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The sustainable development problem
Agriculture and hydropower are two cornerstones of Brazil’s ongoing economic expansion. This initiative will examine the long-term sustainability of agriculture and hydropower in the Amazon basin and surrounding areas in the face of the human-driven changes in the region’s water cycle arising from land-use transformation and global climate change.
At what point does deforestation and associated increases in cultivated area in the Amazon and surrounding areas cause declines in rainfall large enough that the changes in region’s water cycle begin to significantly impact the integrity of the remaining forest ecosystems, the region’s agricultural productivity and its hydropower? Are these environmental responses to increasing land transformation and human-induced climate change relatively smooth or are there key thresholds beyond which abrupt changes occur?
Solving a practical problem of sustainable development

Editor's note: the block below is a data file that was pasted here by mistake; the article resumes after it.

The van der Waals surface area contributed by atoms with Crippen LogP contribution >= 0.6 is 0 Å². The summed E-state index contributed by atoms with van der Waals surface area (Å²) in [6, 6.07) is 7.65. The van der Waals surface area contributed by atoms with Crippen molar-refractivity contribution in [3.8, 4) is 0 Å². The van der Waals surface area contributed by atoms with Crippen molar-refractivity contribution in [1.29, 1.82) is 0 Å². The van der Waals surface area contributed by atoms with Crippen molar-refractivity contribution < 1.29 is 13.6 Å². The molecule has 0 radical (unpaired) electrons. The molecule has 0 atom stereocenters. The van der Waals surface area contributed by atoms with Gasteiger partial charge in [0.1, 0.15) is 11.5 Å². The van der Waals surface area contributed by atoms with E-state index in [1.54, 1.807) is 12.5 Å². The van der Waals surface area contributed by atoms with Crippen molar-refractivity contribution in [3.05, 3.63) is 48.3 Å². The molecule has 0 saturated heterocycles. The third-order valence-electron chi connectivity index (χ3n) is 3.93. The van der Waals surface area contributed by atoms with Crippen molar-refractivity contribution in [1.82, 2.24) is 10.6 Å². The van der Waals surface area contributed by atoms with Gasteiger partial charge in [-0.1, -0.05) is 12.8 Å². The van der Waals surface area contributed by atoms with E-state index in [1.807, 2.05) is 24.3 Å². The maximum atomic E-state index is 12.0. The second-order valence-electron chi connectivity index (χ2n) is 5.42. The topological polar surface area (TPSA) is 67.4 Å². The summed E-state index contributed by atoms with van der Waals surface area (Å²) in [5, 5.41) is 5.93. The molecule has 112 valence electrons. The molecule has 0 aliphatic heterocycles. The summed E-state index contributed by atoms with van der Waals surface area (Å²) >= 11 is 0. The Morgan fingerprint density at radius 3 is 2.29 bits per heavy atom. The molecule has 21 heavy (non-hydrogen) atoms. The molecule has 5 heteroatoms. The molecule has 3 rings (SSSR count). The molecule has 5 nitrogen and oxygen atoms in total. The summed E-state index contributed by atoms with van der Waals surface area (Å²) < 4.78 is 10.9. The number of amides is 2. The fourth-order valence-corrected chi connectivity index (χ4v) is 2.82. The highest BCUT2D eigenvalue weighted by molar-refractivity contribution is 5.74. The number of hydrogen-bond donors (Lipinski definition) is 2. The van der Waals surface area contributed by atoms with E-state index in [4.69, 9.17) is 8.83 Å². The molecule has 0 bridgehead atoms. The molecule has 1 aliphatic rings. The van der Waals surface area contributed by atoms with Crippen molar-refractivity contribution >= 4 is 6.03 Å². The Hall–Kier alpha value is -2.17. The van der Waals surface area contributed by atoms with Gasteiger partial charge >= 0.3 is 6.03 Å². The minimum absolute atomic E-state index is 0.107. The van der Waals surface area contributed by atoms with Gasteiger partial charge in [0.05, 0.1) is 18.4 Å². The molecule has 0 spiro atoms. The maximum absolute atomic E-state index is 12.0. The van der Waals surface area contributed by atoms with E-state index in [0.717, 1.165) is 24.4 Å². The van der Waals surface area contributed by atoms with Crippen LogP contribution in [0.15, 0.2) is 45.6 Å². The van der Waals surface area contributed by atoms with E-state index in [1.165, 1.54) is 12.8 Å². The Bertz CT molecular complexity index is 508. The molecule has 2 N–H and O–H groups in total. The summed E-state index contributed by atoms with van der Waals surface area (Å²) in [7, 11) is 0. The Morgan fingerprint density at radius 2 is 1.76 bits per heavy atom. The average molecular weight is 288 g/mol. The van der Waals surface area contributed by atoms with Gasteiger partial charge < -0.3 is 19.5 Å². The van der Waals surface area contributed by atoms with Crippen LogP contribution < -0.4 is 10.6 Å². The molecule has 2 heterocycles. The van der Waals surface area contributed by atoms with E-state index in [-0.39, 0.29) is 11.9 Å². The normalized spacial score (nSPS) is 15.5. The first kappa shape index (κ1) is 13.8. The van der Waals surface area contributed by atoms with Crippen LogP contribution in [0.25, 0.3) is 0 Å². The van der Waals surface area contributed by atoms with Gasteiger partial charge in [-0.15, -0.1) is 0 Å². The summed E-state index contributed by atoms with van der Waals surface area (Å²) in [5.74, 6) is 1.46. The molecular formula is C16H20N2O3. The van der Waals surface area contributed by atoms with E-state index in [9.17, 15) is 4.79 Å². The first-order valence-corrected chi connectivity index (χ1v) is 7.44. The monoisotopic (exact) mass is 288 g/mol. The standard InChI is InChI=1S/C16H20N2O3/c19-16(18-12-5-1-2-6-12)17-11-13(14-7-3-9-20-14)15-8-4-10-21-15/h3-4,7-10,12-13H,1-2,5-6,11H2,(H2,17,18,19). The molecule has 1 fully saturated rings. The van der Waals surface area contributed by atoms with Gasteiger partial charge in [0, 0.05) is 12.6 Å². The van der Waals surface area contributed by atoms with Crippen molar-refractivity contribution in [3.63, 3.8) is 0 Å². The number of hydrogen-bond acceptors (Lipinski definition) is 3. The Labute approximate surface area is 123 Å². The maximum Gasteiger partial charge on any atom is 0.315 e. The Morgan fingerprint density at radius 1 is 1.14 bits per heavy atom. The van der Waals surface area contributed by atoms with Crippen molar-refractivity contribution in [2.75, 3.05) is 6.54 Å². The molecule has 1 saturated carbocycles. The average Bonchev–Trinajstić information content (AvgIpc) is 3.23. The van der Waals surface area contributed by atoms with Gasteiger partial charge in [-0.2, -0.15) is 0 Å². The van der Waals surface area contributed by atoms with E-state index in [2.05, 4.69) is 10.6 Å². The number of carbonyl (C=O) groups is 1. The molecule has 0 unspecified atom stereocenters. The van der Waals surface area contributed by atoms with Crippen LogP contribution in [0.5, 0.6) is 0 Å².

Continuing expansion of agriculture and hydropower are key components of Brazil’s economic development strategy for the 21st century. This project will help determine the environmental externalities of this development trajectory arising from the feedbacks of land-use transformation onto the region’s hydrologic cycle, and how this will interact with anthropogenic climate change arising from greenhouse gas emissions.
We have been using a regional-scale coupled biosphere-atmosphere model ED2-BRAMS to explore the interactions between ecosystems, hydrology, and climate in the Amazon region. The ED2-BRAMS model is unique in its ability to realistically represent the dynamics of heterogeneous landscapes comprised mosaics of natural ecosystems and ecosystems impacted by human activities such as agriculture and forest harvesting and land-abandonment.
We will (1) increase the relevance of the ED2-BRAMS coupled biosphere-atmosphere model simulations for examining the sustainability of agriculture and hydropower in Amazonia and the surrounding regions, and (2) explore the key sources of uncertainty in the predicted changes in the climate, hydrology and ecosystems of the region. Three key parts of activity (1) will be:
We will conduct a series of sensitivity analyses to identify the principal sources of uncertainties in predicting the future state of the region’s hydrologic cycle over the coming decades.